Two sobering articles

Our economy is in a precarious position, as all of you know. Here are two pieces from American Thinker that are not full of rosy forecasts:

“An Economics Lesson Even a Liberal Can Grasp” by Herbert E. Meyer

The more President Obama calls for a second stimulus spending spree to create those jobs the first spending spree failed to create, the more he sounds like the grocer in that old joke about the lady who wants her money back because the dietetic ice cream the grocer talked her into buying hasn’t helped her lose weight. The grocer thinks for a moment and says, “Eat more of it.”

Since the president and his advisers haven’t got a clue about how our economy works — which isn’t surprising, since these people have less practical business experience than any kid with a lemonade stand — here’s an economics lesson so short and simple even a liberal can grasp it:

The key point to understand is that an economy is a kind of operating system. This means that if you want the economy to “do” something — such as create more jobs — you have to go about it the way the operating system is designed to work. Otherwise you cannot possibly succeed.

Think of it this way: our cell phones have operating systems built into them. There’s no Republican way to make a phone call with your iPhone, and no Democratic way to do it. There’s no conservative approach to checking your email with a BlackBerry or an Android, and no liberal approach to doing it. You just do it the way your cell phone’s operating system requires.

It’s the same with an economy. Broadly speaking, there are two kinds of economic operating systems: a free-market economy and a command economy. In a free-market economy, the government sets the rules and enforces them, but otherwise stays out of the way and allows individuals and businesses to call the shots. In a command economy, the government’s role is so large that it not only sets and enforces the rules, but also calls the shots. […]

“The Coming Chaos” by John Griffing

America is about to be destroyed by debt. And we’re acting like it’s business as usual.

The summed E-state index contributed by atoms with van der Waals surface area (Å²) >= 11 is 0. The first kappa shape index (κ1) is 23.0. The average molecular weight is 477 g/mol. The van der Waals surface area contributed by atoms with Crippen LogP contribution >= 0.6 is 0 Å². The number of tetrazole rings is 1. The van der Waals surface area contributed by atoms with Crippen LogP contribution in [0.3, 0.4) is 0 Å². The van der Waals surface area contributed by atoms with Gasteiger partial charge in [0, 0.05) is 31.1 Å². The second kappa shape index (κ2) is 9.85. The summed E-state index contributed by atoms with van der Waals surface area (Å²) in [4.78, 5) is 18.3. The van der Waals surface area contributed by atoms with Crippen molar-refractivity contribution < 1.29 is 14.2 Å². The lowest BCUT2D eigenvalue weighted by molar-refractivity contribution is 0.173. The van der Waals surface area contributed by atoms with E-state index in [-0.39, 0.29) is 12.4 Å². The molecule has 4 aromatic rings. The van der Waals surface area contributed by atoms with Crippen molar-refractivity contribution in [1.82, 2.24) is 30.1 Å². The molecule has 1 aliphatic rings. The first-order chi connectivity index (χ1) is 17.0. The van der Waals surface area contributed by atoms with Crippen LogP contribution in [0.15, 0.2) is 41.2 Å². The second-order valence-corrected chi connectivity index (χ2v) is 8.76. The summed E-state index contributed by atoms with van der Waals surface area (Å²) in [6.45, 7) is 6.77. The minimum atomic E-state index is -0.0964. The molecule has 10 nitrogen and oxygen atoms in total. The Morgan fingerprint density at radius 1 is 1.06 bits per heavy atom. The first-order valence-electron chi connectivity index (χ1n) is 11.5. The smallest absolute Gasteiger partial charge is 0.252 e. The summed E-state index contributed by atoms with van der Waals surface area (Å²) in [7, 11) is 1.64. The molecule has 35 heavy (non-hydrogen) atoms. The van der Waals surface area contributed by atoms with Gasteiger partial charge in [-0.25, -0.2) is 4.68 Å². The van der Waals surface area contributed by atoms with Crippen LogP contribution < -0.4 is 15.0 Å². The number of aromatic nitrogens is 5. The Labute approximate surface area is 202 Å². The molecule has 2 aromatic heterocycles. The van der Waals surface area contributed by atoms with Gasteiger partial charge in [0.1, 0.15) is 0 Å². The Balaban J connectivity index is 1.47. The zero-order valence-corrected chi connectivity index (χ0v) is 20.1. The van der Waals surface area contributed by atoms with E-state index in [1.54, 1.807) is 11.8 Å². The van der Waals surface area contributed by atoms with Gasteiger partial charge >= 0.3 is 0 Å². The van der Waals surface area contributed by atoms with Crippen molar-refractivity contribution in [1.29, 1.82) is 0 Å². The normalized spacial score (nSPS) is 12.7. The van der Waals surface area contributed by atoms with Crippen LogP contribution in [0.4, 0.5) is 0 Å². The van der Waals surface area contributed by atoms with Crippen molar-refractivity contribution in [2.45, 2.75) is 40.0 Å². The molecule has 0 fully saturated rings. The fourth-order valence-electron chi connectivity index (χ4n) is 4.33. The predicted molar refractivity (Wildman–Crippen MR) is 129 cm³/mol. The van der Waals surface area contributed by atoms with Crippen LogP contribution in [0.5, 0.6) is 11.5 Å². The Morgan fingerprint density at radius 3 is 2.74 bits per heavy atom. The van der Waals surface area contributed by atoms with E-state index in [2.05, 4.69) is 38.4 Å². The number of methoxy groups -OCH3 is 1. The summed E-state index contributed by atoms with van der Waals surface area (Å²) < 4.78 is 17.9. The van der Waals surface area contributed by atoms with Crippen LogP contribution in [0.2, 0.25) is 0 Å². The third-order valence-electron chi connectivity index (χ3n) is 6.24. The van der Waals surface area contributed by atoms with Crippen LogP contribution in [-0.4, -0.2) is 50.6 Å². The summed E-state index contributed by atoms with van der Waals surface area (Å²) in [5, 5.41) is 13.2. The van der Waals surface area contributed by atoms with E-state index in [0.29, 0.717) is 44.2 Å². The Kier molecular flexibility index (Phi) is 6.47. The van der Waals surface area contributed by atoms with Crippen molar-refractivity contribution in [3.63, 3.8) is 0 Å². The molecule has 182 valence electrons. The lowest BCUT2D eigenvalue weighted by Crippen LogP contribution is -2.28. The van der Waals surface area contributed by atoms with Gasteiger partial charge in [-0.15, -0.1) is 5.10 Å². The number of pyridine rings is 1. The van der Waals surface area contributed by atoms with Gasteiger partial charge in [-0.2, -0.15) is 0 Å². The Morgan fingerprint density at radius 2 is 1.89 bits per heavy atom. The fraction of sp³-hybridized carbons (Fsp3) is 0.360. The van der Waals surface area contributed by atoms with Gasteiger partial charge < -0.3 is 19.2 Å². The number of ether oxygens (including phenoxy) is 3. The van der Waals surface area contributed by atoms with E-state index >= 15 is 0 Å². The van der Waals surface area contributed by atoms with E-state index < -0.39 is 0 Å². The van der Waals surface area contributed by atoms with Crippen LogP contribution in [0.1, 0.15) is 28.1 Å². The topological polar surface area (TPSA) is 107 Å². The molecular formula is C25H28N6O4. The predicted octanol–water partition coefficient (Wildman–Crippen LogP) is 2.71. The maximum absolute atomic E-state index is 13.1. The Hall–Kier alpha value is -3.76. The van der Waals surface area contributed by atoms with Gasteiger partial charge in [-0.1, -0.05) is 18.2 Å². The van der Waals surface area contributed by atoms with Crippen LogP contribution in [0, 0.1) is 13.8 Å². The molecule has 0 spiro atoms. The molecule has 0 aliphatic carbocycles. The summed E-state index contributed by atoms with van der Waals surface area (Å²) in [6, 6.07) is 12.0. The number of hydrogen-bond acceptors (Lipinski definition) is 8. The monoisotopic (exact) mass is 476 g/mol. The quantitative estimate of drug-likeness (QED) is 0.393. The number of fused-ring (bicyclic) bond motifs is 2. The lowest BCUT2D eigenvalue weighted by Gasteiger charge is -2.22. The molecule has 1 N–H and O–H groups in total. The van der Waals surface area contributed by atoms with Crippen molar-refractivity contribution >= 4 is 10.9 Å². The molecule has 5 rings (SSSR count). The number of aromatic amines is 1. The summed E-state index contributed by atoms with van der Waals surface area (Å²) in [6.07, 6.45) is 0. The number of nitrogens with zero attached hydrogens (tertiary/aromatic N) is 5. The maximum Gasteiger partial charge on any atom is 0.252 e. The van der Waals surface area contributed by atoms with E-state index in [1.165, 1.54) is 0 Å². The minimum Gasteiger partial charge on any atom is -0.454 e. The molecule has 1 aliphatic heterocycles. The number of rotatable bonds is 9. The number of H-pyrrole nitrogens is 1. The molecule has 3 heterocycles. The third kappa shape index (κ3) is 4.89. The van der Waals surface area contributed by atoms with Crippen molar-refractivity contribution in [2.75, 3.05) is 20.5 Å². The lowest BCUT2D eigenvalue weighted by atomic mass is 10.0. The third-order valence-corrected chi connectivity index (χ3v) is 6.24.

In the push to resolve America’s impending debt crisis, much has been done to ensure politically favorable positions for those engaged in the debt talks, and the possibility of a default has been addressed in largely academic terms, with complete disregard for the gruesome realities a default implies. Our leaders are living in a fantasy world, indulging in partisan gamesmanship, concerned only about their reelections. The time has come for our leaders to be Americans first, and do what needs to be done to save us from collapse.

Default has been discussed as a valid option, even by some at American Thinker. But its effects will be cataclysmic. Default must not be viewed in either political or strategic terms. Default spells one word for America: death, and death not only to the pocketbooks of the consistently demonized richest one percent (coincidentally also the tax bracket that creates jobs), but death to the thin veneer of “civilization” keeping the aging, post-Christian American culture from wanton acts of violence. Hyperbole? Ask our British friends.

It won’t happen tomorrow, and the day after we default the sun will rise, and that’s why it’s so easy to deceive ourselves. But once we cross that line, there will be no going back. The slide toward disaster will be inexorable, the consequences irreversible.

Then why not just keep raising the debt ceiling? Simple: if I’ve maxed my credit cards to pay for the “necessities” of my family, I can’t go to my credit card companies and demand they increase my limits. No matter how much my family “needs” things. And any debt counselor will immediately have me look at ways to cut my expenses. Why should government never have to live within its means? And why is it such an outrage when Republicans suggest even modest cuts? […]

Read both, but don’t expect to feel optimistic after doing so.